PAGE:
#1
Hi all,
So George Clark's screams are cool in my opinion. I've been reading and watching a lot of videos on black metal screaming, and it seems like the consensus is that 1. If done properly it does not kill your voice 2. Practice starts with a growl-y sort of sigh (just letting air make your chords do it naturally) then raising the pitch until your false chords and clean vocals start to collide.
This is the tutorial: https://m.youtube.com/watch?v=stHvPsSbvqo
According to this guy, after adding diaphragm power to that raised-pitch-sigh, it starts to sound less stupid.

Now here are my questions/comments
1. Where should I feel the power/vibration?
2. I tried it today, and I only killed my throat
3. What Volume are guys like this operating at? I can fry scream louder than my speaking voice and it sounds darn good, but it's a quiet technique, quite different than something like George Clark's (which are so high they could be categorized as shrieks?)

Thanks
Ethan
Last edited by grohlstheman at Feb 25, 2016,
#2
Does anyone know if the growling thread goes into any more depth about Black metal shrieks other than the first page?
#3
There's only so many ways to create distortion. The rest is pitch and where you place the sound. Ask in the growling thread and see what you get but what the guy in the clip is doing is a false cord growl.
1. Where should I feel the power/vibration? Depends totally on what you are trying to do. For a shriek, I am assuming you are pitching high up into the head.
2. I tried it today, and I only killed my throat: Its false cord, that's going to happen for a while until you actually engage the false cords. After that, it will take some time to be able to pitch them to do what you want to do. Start with something more mid range like a dog bark sort of sound.
3. What Volume are guys like this operating at? Volume doesn't matter a hill of beans, but my false cords are usually quite loud. Not yelling 100 yards loud, but much louder than any screaming I do. But when I want a focused, meatier sound with the False cords, its not loud at all because I'm pulling all of the crap frequencies out and just focusing on the aggressive, lower growl.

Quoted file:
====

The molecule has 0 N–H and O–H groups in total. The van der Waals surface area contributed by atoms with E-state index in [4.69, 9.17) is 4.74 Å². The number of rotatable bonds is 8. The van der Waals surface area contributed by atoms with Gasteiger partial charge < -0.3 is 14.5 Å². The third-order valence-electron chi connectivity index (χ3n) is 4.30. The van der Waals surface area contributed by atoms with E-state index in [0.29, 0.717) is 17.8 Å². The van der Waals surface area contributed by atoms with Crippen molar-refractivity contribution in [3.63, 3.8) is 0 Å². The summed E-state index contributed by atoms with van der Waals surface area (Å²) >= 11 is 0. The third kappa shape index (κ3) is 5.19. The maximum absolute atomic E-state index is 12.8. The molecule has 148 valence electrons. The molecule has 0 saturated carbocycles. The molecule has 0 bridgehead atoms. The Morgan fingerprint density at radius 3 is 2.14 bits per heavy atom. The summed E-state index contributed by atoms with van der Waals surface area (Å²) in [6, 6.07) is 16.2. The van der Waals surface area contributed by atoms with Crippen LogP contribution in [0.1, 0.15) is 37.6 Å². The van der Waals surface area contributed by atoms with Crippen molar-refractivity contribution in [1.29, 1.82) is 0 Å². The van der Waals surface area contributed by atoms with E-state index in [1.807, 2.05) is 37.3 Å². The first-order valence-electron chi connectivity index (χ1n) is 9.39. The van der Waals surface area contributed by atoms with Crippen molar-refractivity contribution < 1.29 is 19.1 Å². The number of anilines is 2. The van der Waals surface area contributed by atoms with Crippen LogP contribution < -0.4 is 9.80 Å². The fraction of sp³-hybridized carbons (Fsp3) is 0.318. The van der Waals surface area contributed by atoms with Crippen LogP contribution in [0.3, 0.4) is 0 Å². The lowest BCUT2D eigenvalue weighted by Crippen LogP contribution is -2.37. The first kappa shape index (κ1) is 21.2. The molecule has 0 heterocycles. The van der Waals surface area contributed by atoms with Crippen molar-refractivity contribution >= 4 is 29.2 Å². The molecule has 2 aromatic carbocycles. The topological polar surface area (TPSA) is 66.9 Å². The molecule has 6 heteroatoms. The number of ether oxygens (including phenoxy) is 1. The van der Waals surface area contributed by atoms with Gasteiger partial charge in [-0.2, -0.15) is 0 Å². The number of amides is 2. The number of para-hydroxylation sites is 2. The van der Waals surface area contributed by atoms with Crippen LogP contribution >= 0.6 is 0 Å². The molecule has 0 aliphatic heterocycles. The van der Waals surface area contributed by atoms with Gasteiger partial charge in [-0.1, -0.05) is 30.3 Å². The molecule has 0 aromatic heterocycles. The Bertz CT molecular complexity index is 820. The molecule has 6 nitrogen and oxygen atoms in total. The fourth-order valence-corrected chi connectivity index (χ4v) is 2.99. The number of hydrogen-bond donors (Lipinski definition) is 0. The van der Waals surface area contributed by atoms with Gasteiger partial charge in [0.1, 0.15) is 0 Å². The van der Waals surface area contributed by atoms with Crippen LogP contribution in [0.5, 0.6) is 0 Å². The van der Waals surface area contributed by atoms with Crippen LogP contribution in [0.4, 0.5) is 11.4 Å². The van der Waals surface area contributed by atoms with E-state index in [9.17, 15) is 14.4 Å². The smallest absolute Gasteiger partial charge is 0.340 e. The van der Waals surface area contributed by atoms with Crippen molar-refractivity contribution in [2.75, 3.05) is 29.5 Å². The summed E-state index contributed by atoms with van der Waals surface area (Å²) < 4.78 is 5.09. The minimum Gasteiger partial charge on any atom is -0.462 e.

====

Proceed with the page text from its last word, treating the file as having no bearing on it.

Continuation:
Best of luck!
#4
Thank you very much! This answered many of my questions. But I do believe I am familiar with engaging my false chords with high in the head placement due to fry screams. Is this a different thing that I am relating to something that it can't be impaired to?
#9
Okay so yesterday I did exactly what was instructed from the video and per your explanation in the growling thread. I was able to get very high as well as move my pitch around as I wished. Was even able to add that falsetto-like, high sharp frequency. However, there wasn't a lot of distortion. It sounded like a high Jesse Lacey scream. Definitely not metal and lacked the distortion. Does this distortion come with time? I'm fine with waiting for it to grow, but I just need to confirm
Last edited by grohlstheman at Feb 27, 2016,
#11
Okay let me fiddle around with some stuff. I'll try to get a clip up sometime over the weekend


EDIT: Here it is. Recorded on phone lol.
https://m.soundcloud.com/ethan-fields-860036843/clip-1-1

I've been having a bit of trouble with my range since yesterday. Harder for me to reach high notes and get that sharp edge with the scream. Thoughts??
Last edited by grohlstheman at Feb 27, 2016,
#12
That sounds like its on the right track. I've been told that black metal vocals are pretty much never good for your voice. I've never confirmed that by developing it. I would be very aware of my range as you practice the next few times. If you continually lose notes then you are either A)not doing it right or B)doing it right and it just is hurting your voice because it wasn't designed for that. Only you can really know unfortunately.

False cord screaming can also make you hoarse just by itself, even if you do it right. Alot of the big time guys still say they are rough after shows. Its just kind of the nature of the beast.


best of luck!